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Is research fraud deliberate?
Is research fraud / serious misconduct in medicine deliberate or inadvertent? This is clearly an important question and one that is subject to a lot of controversy. Many researchers seem to believe that fraud is always either the result of some kind of psychiatric condition, or just at one extreme of a spectrum of inadvertent error. How do we find out? We could ask fraudulent researchers, but would probably not get honest answers.
The ingenious study by Steen published in this issue points towards fraud often being deliberate (see page 113). Steen's sample are all papers retracted from the PubMed database between 2000 and 2010. He divides these up in papers retracted due to error and papers retracted due to fraud and hypothesises that if fraud is deliberate then we can expect that “… fraudulent authors target journals with a high impact factor (IF), have other fraudulent publications, diffuse responsibility across many co-authors, delay retracting fraudulent papers and publish from countries with a weak research infrastructure.”
He finds that the statistical analysis of the data confirms the first 4 of the 5 hypotheses, but not the last one. It turns out that there is “…significantly more fraud than error among retracted papers from the USA (χ2 8.71; p<0.05) compared with the rest of the world.” And the US can hardly be said to have “a weak research infrastructure.” This last finding may perhaps reflect the extremely competitive nature of the US research environment.
These results do not show that all research fraud is deliberate, but they strongly indicate that fraudulent researchers' publication practices are fully compatible with research fraud being deliberate and intentional and not merely inadvertent.
Should doctors be on facebook?
Moubarak et al have surveyed residents and fellows at a large French university hospital concerning their use of Facebook and how they thought being on Facebook might influence doctor-patient relationships (see page 101). Most of their respondents (73%) had a Facebook profile with some personal data in the profile and 61% of those who had a profile had changed the privacy settings from the default to more restrictive settings. They also found that if a patient requested them as a Facebook ‘friend’ 85% would automatically decline and the remaining 15% would decide on an individual basis. A majority of respondents (76%) considered that the doctor-patient relationship would change if a patient had access to their doctor's Facebook profile.
This study adds to the growing number of studies of the ethical problems raised by new social media. But are these ethical problems radically new, or are they just new versions of old problems? In one sense there seems to be nothing new here. The village doctor always moved in the same social circles as the more affluent and socially important of his patients and was as socially close or even closer to them than most people are to their Facebook ‘friends’. In another sense these problems do seem to be genuinely new(ish) because they are part of an ongoing and fastly moving renegotiation of the meaning and practices of privacy in the cyber age.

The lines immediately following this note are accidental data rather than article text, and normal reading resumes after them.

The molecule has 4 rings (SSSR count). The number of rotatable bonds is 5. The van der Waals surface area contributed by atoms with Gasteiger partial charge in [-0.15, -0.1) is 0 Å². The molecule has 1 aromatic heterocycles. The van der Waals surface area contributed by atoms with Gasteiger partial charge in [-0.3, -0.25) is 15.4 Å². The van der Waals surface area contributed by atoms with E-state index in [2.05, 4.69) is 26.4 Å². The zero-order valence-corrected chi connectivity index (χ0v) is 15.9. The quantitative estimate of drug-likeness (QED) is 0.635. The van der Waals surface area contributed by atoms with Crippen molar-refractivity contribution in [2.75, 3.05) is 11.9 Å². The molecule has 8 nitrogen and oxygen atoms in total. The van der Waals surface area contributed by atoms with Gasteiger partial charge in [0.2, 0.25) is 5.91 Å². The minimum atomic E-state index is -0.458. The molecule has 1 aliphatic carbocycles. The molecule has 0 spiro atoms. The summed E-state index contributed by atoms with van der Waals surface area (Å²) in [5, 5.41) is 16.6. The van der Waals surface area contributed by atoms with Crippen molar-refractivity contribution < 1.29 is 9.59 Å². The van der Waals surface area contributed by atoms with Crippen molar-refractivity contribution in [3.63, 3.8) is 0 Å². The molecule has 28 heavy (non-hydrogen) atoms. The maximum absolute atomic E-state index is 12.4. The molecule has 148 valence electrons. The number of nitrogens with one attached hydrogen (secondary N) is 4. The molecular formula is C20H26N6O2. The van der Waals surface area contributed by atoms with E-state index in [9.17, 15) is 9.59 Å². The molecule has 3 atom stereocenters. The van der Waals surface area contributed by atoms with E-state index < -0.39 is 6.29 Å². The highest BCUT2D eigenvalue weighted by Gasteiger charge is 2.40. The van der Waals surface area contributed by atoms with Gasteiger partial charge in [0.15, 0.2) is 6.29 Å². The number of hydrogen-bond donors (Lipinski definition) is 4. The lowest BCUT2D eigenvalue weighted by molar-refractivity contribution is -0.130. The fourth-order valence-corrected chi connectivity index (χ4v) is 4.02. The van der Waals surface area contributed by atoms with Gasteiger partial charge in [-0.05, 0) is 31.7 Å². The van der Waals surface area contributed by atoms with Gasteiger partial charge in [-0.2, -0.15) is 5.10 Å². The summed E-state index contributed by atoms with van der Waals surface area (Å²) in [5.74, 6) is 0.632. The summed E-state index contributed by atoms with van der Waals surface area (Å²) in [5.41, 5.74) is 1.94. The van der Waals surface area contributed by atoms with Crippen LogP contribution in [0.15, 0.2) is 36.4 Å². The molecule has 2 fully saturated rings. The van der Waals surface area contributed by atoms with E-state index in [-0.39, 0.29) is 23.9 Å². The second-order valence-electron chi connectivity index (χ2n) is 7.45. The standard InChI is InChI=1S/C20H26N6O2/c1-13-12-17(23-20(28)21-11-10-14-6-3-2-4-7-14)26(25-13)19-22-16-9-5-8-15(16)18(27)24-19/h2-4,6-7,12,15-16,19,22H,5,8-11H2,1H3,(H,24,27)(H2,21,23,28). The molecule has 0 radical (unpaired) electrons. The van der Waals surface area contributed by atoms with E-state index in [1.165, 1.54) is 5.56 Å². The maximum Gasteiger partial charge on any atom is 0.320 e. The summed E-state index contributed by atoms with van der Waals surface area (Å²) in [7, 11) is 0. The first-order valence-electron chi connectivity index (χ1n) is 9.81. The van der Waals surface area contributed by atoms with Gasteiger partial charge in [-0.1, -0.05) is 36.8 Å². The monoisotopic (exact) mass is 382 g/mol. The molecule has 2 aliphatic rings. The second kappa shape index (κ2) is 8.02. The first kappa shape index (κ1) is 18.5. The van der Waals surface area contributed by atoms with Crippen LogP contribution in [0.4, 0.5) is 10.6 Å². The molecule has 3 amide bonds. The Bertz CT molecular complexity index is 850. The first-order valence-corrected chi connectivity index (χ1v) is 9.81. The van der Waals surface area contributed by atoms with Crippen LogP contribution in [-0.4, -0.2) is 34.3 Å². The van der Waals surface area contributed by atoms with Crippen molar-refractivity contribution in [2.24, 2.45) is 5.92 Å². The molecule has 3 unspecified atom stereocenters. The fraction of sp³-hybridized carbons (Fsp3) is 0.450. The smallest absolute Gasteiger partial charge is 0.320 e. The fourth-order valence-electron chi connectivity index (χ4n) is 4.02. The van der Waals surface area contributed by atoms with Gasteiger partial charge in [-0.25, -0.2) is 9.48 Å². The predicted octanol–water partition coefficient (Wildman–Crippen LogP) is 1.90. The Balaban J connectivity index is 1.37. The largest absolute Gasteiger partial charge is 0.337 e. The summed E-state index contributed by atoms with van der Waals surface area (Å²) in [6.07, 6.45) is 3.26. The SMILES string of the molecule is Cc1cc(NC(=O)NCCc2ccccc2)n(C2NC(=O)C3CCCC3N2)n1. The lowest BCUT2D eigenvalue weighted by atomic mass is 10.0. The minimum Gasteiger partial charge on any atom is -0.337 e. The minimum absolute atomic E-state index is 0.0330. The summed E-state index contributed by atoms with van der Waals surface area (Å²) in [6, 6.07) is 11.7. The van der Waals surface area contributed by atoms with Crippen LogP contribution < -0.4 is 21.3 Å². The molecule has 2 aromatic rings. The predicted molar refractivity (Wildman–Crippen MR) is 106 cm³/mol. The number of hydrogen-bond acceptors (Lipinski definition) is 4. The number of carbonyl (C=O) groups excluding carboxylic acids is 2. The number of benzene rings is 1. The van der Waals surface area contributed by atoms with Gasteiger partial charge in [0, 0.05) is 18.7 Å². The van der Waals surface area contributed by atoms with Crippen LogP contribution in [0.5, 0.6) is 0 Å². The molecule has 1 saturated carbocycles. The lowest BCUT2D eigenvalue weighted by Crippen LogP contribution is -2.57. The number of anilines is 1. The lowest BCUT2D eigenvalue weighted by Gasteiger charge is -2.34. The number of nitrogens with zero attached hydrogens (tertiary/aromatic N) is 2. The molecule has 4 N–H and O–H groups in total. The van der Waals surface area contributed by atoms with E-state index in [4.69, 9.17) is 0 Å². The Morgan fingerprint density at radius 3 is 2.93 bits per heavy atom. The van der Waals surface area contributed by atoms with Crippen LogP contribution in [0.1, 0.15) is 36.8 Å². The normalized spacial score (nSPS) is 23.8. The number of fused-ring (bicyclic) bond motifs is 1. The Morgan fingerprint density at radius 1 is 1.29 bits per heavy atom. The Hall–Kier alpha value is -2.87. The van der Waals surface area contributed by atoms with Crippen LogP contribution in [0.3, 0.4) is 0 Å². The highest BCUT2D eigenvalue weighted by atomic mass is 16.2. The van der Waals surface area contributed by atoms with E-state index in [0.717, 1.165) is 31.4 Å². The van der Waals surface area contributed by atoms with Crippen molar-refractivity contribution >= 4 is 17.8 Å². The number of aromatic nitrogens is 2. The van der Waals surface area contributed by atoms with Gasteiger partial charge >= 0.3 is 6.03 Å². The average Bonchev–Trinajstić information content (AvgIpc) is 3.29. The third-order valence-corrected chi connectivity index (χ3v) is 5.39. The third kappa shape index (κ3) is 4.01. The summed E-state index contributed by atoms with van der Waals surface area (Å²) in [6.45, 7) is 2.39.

Mitochondrial genome modification
Nuclear transfer is a possible reproductive option for women who are carriers of mitochondrial mutations. By nuclear transfer they can combine their healthy nuclear DNA with healthy mitochondria from another woman. This would be a kind of germ-line genetic modification. Germ-line genetic modification is often seen as more objectionable than somatic cell genetic modification (see page 97). The paper by Bredenoord et al analyses how we should evaluate mitochondrial genome modification. The authors first argue that changing the mitochondria by nuclear transfer is not substantially different from changing the nuclear DNA. Both kinds of changes change the (genetic) identity of the future person. After having established this conclusion they go on to argue that what matters morally is not whether the procedure is identity affecting, but whether it safeguards the future child's right to an open future. Many kinds of nuclear transfer aimed at preventing the transmission of mitochondrial mutations do safeguard an open future and should therefore not be seen as ethically problematic.
The story of the expressivist argument goes on
In a paper in this issue by Timothy Murphy, (see page 105) and a commentary on the paper by James Lindemann Nelson, (see page 66) we continue the long standing debate about the merits of ‘the expressivist argument’ in relation to prenatal diagnosis and elective abortion. Both contributions are worth reading!
Honourable mention for our blog
A US web-site has compiled a non-ranked list of “50 Excellent Ethics Blogs Every Science Student Should Read” the JME blog is on the list, together with many other interesting blogs. We take that as a tribute to the hard work of our bloggers Iain Brassington and David Hunter. You can find the list at http://www.mastersdegree.net/blog/2010/50-excellent-ethics-blogs-every-science-student-should-read/.
- Research ethics
- Global medical ethics
- Law, ethics and medicine
Other content recommended for you
- Retractions in the scientific literature: do authors deliberately commit research fraud?
- Highlights from this issue
- Facebook activity of residents and fellows and its impact on the doctor–patient relationship
- Retractions in the scientific literature: is the incidence of research fraud increasing?
- Should research fraud be a crime?
- ‘Unfocused groups’: lessons learnt amid remote focus groups in the Philippines
- Retracted papers originating from paper mills: cross sectional study
- Catalogue of errors in papers reporting clinical trials
- Facebook: can it be a diagnostic tool for neurologists?
- Why the apparent haste to clone humans?